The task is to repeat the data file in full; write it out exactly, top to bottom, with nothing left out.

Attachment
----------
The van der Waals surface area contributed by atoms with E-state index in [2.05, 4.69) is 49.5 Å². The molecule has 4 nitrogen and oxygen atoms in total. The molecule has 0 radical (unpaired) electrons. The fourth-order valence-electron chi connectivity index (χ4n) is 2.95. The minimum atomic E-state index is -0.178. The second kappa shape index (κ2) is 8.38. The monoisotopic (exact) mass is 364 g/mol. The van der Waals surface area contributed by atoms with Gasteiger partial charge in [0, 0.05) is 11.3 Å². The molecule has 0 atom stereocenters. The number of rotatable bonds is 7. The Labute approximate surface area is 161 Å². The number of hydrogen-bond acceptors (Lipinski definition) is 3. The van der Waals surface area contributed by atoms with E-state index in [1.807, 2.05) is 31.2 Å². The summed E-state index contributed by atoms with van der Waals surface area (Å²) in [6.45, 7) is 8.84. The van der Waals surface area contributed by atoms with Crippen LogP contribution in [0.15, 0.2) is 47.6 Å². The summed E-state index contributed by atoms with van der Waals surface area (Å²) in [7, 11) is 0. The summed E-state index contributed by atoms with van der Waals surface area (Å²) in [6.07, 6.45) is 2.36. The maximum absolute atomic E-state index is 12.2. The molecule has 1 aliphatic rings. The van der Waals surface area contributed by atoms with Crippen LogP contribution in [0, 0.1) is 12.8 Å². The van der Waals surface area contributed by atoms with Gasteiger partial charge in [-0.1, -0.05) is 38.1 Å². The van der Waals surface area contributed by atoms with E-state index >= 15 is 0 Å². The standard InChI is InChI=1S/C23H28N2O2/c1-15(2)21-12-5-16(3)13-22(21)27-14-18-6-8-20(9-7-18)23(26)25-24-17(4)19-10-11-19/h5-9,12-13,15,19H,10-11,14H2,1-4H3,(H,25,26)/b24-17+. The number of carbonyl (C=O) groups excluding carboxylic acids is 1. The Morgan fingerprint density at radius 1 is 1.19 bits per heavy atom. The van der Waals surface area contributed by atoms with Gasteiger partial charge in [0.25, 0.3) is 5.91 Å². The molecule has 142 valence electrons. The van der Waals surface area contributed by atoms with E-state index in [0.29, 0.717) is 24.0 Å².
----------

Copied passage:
The van der Waals surface area contributed by atoms with E-state index in [2.05, 4.69) is 49.5 Å². The molecule has 4 nitrogen and oxygen atoms in total. The molecule has 0 radical (unpaired) electrons. The fourth-order valence-electron chi connectivity index (χ4n) is 2.95. The minimum atomic E-state index is -0.178. The second kappa shape index (κ2) is 8.38. The monoisotopic (exact) mass is 364 g/mol. The van der Waals surface area contributed by atoms with Gasteiger partial charge in [0, 0.05) is 11.3 Å². The molecule has 0 atom stereocenters. The number of rotatable bonds is 7. The Labute approximate surface area is 161 Å². The number of hydrogen-bond acceptors (Lipinski definition) is 3. The van der Waals surface area contributed by atoms with E-state index in [1.807, 2.05) is 31.2 Å². The summed E-state index contributed by atoms with van der Waals surface area (Å²) in [6.45, 7) is 8.84. The van der Waals surface area contributed by atoms with Crippen LogP contribution in [0.15, 0.2) is 47.6 Å². The summed E-state index contributed by atoms with van der Waals surface area (Å²) in [7, 11) is 0. The summed E-state index contributed by atoms with van der Waals surface area (Å²) in [6.07, 6.45) is 2.36. The maximum absolute atomic E-state index is 12.2. The molecule has 1 aliphatic rings. The van der Waals surface area contributed by atoms with Crippen LogP contribution in [0, 0.1) is 12.8 Å². The van der Waals surface area contributed by atoms with Gasteiger partial charge in [-0.1, -0.05) is 38.1 Å². The van der Waals surface area contributed by atoms with E-state index >= 15 is 0 Å². The standard InChI is InChI=1S/C23H28N2O2/c1-15(2)21-12-5-16(3)13-22(21)27-14-18-6-8-20(9-7-18)23(26)25-24-17(4)19-10-11-19/h5-9,12-13,15,19H,10-11,14H2,1-4H3,(H,25,26)/b24-17+. The number of carbonyl (C=O) groups excluding carboxylic acids is 1. The Morgan fingerprint density at radius 1 is 1.19 bits per heavy atom. The van der Waals surface area contributed by atoms with Gasteiger partial charge in [0.25, 0.3) is 5.91 Å². The molecule has 142 valence electrons. The van der Waals surface area contributed by atoms with E-state index in [0.29, 0.717) is 24.0 Å².